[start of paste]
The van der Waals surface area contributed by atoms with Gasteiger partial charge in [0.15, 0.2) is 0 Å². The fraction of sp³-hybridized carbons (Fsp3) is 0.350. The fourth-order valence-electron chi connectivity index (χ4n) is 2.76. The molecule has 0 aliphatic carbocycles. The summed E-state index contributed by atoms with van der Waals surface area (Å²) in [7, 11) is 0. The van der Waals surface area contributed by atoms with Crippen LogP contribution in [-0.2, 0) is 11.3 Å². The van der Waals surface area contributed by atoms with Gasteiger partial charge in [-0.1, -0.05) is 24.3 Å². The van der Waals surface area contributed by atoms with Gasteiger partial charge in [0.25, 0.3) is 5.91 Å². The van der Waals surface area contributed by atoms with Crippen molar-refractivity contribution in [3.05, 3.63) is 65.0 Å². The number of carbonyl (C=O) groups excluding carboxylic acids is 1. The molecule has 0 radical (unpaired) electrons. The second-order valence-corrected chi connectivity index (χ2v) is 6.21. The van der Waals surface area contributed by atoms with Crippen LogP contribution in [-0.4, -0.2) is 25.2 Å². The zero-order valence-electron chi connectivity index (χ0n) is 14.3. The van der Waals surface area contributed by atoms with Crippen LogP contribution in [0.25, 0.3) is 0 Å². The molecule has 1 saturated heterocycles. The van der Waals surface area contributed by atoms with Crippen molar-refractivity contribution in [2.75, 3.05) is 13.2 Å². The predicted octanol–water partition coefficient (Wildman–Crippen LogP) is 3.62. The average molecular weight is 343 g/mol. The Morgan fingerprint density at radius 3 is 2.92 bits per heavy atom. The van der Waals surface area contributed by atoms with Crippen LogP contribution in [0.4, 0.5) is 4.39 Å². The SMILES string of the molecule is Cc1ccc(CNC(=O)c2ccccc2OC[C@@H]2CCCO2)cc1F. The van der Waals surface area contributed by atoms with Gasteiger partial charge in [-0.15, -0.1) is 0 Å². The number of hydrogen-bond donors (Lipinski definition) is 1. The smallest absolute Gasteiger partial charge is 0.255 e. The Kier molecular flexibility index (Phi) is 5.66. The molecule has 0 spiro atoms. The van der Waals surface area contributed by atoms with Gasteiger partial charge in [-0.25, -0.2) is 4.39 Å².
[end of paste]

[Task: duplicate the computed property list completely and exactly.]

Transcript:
The van der Waals surface area contributed by atoms with Gasteiger partial charge in [0.15, 0.2) is 0 Å². The fraction of sp³-hybridized carbons (Fsp3) is 0.350. The fourth-order valence-electron chi connectivity index (χ4n) is 2.76. The molecule has 0 aliphatic carbocycles. The summed E-state index contributed by atoms with van der Waals surface area (Å²) in [7, 11) is 0. The van der Waals surface area contributed by atoms with Crippen LogP contribution in [-0.2, 0) is 11.3 Å². The van der Waals surface area contributed by atoms with Gasteiger partial charge in [-0.1, -0.05) is 24.3 Å². The van der Waals surface area contributed by atoms with Gasteiger partial charge in [0.25, 0.3) is 5.91 Å². The van der Waals surface area contributed by atoms with Crippen molar-refractivity contribution in [3.05, 3.63) is 65.0 Å². The number of carbonyl (C=O) groups excluding carboxylic acids is 1. The molecule has 0 radical (unpaired) electrons. The second-order valence-corrected chi connectivity index (χ2v) is 6.21. The van der Waals surface area contributed by atoms with Crippen LogP contribution in [-0.4, -0.2) is 25.2 Å². The zero-order valence-electron chi connectivity index (χ0n) is 14.3. The van der Waals surface area contributed by atoms with Crippen LogP contribution in [0.25, 0.3) is 0 Å². The molecule has 1 saturated heterocycles. The van der Waals surface area contributed by atoms with Crippen molar-refractivity contribution in [2.75, 3.05) is 13.2 Å². The predicted octanol–water partition coefficient (Wildman–Crippen LogP) is 3.62. The average molecular weight is 343 g/mol. The Morgan fingerprint density at radius 3 is 2.92 bits per heavy atom. The van der Waals surface area contributed by atoms with Crippen LogP contribution in [0.4, 0.5) is 4.39 Å². The SMILES string of the molecule is Cc1ccc(CNC(=O)c2ccccc2OC[C@@H]2CCCO2)cc1F. The van der Waals surface area contributed by atoms with Gasteiger partial charge in [-0.15, -0.1) is 0 Å². The number of hydrogen-bond donors (Lipinski definition) is 1. The smallest absolute Gasteiger partial charge is 0.255 e. The Kier molecular flexibility index (Phi) is 5.66. The molecule has 0 spiro atoms. The van der Waals surface area contributed by atoms with Gasteiger partial charge in [-0.25, -0.2) is 4.39 Å².